Let’s call him Dean, and agree that he is strong, has kind eyes, and is 28-years-old or 35 at most. In Sudan or Eritrea he has a woman and two or three children, parents, brothers, and a whole bunch of cousins.
There is no arguing that his life is miserable. He has no way to make a living and no hope. At a moment’s notice he may be sold off to slavery, be thrown into a jail cell at the police station, or see his wife, sister, or one of his daughters beaten up, tortured, or raped.
One day, Dean hears that there is a track that could give him a chance to change his life. Someone advises him to leave everything behind and run off to Israel. The truth is that he doesn’t really know who we are, but very quickly he learns how to do it, who the contact men are, where he needs to reach, and how much this adventure will cost him.
Dean packs a small bag, says goodbye, and embarks on his journey. He may not survive.
The government discussed Sunday the plan to set up an open camp for every Dean, and everyone who follows him. They even earmarked a spot in the Negev. Yet any way you look at this idea, we won’t emerge as bleeding hearts or a light unto the nations through it.
According to reports, some 1,300 miserable souls are trying their luck every month. According to legal definitions, most of them are not refugees. They cannot prove that their lives are threatened at their homelands. These people are mostly poor infiltrators who seek work.
The rumor of a boarding house with warm meals, clothes, health services and even educational programs will merely stimulate and double the immigrant waves.
Who will pay for it?
Negev communities already spoke out, using the harshest words. They mostly see trouble. Indeed, for how long could we keep our Dean in an open camp? After all, he came here to make a living and send money home. What will happen if he becomes ill and requires hospitalization? Who will pay for it? And what do we do with the children? And with the pregnant women?
Moreover, those who decide to set up a camp for infiltrators need to wait for them near the border, prepare absorption plans for the first phase, and think about what will happen once the camp is crowded to capacity.
Indeed, UN institutions are monitoring the heart-breaking stories emerging from Africa, yet they have strict definitions for refugee status. The UN is not prepared and does not intend to come up with solutions for the infiltrators. You built the camp for them, now deal with the consequences, UN officials would tell us.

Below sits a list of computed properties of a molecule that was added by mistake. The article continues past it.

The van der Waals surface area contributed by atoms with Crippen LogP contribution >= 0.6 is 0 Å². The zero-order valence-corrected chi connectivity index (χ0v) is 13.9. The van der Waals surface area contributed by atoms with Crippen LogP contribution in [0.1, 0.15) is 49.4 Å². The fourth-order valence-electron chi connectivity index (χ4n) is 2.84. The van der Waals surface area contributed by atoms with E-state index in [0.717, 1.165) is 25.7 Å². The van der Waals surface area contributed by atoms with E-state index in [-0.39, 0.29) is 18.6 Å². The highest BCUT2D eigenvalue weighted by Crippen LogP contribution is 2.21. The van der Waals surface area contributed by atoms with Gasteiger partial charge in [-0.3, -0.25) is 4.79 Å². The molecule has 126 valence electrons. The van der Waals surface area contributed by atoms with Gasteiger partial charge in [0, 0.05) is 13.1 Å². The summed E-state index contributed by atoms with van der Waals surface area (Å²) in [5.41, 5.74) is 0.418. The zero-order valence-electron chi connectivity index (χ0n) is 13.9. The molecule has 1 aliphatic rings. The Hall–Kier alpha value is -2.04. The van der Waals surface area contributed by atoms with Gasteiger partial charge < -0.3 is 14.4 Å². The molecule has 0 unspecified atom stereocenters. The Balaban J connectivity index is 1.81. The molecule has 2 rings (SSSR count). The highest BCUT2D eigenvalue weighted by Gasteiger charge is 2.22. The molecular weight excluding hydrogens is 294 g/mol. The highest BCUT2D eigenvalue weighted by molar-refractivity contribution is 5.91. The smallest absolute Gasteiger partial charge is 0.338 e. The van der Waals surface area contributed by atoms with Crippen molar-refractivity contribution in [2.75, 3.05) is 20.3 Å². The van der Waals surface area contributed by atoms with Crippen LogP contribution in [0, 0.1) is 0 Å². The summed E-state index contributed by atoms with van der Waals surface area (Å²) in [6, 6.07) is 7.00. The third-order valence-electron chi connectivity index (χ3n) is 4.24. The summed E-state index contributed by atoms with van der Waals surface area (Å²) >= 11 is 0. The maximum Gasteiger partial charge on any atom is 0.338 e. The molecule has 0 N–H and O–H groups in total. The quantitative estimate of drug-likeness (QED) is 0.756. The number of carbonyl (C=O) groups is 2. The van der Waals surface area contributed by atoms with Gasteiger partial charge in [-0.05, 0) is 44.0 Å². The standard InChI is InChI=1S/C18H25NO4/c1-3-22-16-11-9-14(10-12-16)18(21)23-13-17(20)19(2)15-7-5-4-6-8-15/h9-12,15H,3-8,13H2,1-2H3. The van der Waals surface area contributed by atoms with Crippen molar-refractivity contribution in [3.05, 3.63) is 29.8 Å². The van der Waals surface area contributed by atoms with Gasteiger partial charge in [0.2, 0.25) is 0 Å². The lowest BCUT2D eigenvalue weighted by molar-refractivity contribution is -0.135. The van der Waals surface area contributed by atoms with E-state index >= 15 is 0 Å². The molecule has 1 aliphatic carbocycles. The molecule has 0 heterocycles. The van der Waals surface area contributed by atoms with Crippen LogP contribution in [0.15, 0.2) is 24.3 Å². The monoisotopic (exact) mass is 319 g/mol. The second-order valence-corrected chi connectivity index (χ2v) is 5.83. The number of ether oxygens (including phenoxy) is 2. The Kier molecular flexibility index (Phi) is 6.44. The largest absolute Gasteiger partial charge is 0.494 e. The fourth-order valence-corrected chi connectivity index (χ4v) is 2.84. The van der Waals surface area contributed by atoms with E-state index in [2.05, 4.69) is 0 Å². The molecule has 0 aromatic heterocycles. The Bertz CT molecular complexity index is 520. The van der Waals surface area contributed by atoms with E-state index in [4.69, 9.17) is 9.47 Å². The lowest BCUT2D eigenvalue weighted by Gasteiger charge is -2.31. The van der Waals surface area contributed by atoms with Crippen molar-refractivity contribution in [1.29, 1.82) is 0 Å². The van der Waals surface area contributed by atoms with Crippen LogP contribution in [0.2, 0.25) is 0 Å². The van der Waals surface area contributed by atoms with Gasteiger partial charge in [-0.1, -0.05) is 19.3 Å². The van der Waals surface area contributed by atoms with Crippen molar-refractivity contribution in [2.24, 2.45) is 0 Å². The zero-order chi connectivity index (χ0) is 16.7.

Nobody would offer to put a few hundred miserable souls on a plane and send them to another country. There is no magic country that waits for African refugees.
Our Dean shall stay at the camp; he won’t be hungry but he’ll grow despaired. Once he becomes bored, he will try to find a job at a community in the vicinity. If he finds one, he’ll bring his friends too. If not, he’ll bring the media. Such story always makes for good photographs, and we’ll end up looking evil and wicked.
So we can’t have a locked-up camp, and an open camp won’t work. And we haven’t yet settled the debt we owe our Palestinian collaborators and South Lebanon Army comrades. And we aren’t yet done taking care of the people who already arrived here from Africa.
So what should we do? Despite the difficulty, and despite our pangs of conscience, and the merciful Jewish heart, and the Holocaust’s trauma – we must not set up an absorption center for infiltrators. The Jewish heart, and especially the one belonging to human right groups, works overtime when it comes to refugees; however, we must take a deep breath and vote against the camp. They want to run away and come here? We’re very sorry, but we’re not at home.
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